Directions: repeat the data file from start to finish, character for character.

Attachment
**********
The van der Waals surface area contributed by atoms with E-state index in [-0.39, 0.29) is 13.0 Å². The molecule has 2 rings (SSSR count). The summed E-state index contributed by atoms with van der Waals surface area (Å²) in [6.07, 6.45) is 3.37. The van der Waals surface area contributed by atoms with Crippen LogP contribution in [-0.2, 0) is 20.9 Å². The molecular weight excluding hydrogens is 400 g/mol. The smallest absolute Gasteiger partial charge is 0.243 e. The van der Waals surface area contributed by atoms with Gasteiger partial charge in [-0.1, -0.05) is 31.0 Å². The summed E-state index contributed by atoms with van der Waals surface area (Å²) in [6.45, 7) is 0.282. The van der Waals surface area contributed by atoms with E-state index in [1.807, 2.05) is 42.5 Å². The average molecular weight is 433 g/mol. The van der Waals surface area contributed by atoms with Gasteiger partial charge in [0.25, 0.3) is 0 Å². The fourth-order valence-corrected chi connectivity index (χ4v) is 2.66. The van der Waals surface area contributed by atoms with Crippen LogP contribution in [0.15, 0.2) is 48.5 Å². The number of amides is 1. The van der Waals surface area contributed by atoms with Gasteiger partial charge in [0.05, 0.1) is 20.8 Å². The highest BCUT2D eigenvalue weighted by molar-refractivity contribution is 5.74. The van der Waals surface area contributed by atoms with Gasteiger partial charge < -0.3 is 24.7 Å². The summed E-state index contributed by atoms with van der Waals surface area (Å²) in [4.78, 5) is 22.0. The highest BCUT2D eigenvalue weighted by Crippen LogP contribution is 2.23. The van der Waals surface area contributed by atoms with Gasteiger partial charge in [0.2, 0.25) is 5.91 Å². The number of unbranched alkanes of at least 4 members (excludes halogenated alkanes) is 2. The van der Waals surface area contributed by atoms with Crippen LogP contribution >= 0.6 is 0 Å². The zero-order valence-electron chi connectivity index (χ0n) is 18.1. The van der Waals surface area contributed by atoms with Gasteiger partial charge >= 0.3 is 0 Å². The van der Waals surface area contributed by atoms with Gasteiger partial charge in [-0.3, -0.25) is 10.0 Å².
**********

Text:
The van der Waals surface area contributed by atoms with E-state index in [-0.39, 0.29) is 13.0 Å². The molecule has 2 rings (SSSR count). The summed E-state index contributed by atoms with van der Waals surface area (Å²) in [6.07, 6.45) is 3.37. The van der Waals surface area contributed by atoms with Crippen LogP contribution in [-0.2, 0) is 20.9 Å². The molecular weight excluding hydrogens is 400 g/mol. The smallest absolute Gasteiger partial charge is 0.243 e. The van der Waals surface area contributed by atoms with Gasteiger partial charge in [-0.1, -0.05) is 31.0 Å². The summed E-state index contributed by atoms with van der Waals surface area (Å²) in [6.45, 7) is 0.282. The van der Waals surface area contributed by atoms with E-state index in [1.807, 2.05) is 42.5 Å². The average molecular weight is 433 g/mol. The van der Waals surface area contributed by atoms with Gasteiger partial charge in [0.25, 0.3) is 0 Å². The fourth-order valence-corrected chi connectivity index (χ4v) is 2.66. The van der Waals surface area contributed by atoms with Crippen LogP contribution in [0.15, 0.2) is 48.5 Å². The number of amides is 1. The van der Waals surface area contributed by atoms with Gasteiger partial charge in [0.05, 0.1) is 20.8 Å². The highest BCUT2D eigenvalue weighted by molar-refractivity contribution is 5.74. The van der Waals surface area contributed by atoms with Gasteiger partial charge < -0.3 is 24.7 Å². The summed E-state index contributed by atoms with van der Waals surface area (Å²) in [4.78, 5) is 22.0. The highest BCUT2D eigenvalue weighted by Crippen LogP contribution is 2.23. The van der Waals surface area contributed by atoms with Gasteiger partial charge in [0.2, 0.25) is 5.91 Å². The number of unbranched alkanes of at least 4 members (excludes halogenated alkanes) is 2. The van der Waals surface area contributed by atoms with Crippen LogP contribution >= 0.6 is 0 Å². The zero-order valence-electron chi connectivity index (χ0n) is 18.1. The van der Waals surface area contributed by atoms with Gasteiger partial charge >= 0.3 is 0 Å². The van der Waals surface area contributed by atoms with Gasteiger partial charge in [-0.3, -0.25) is 10.0 Å².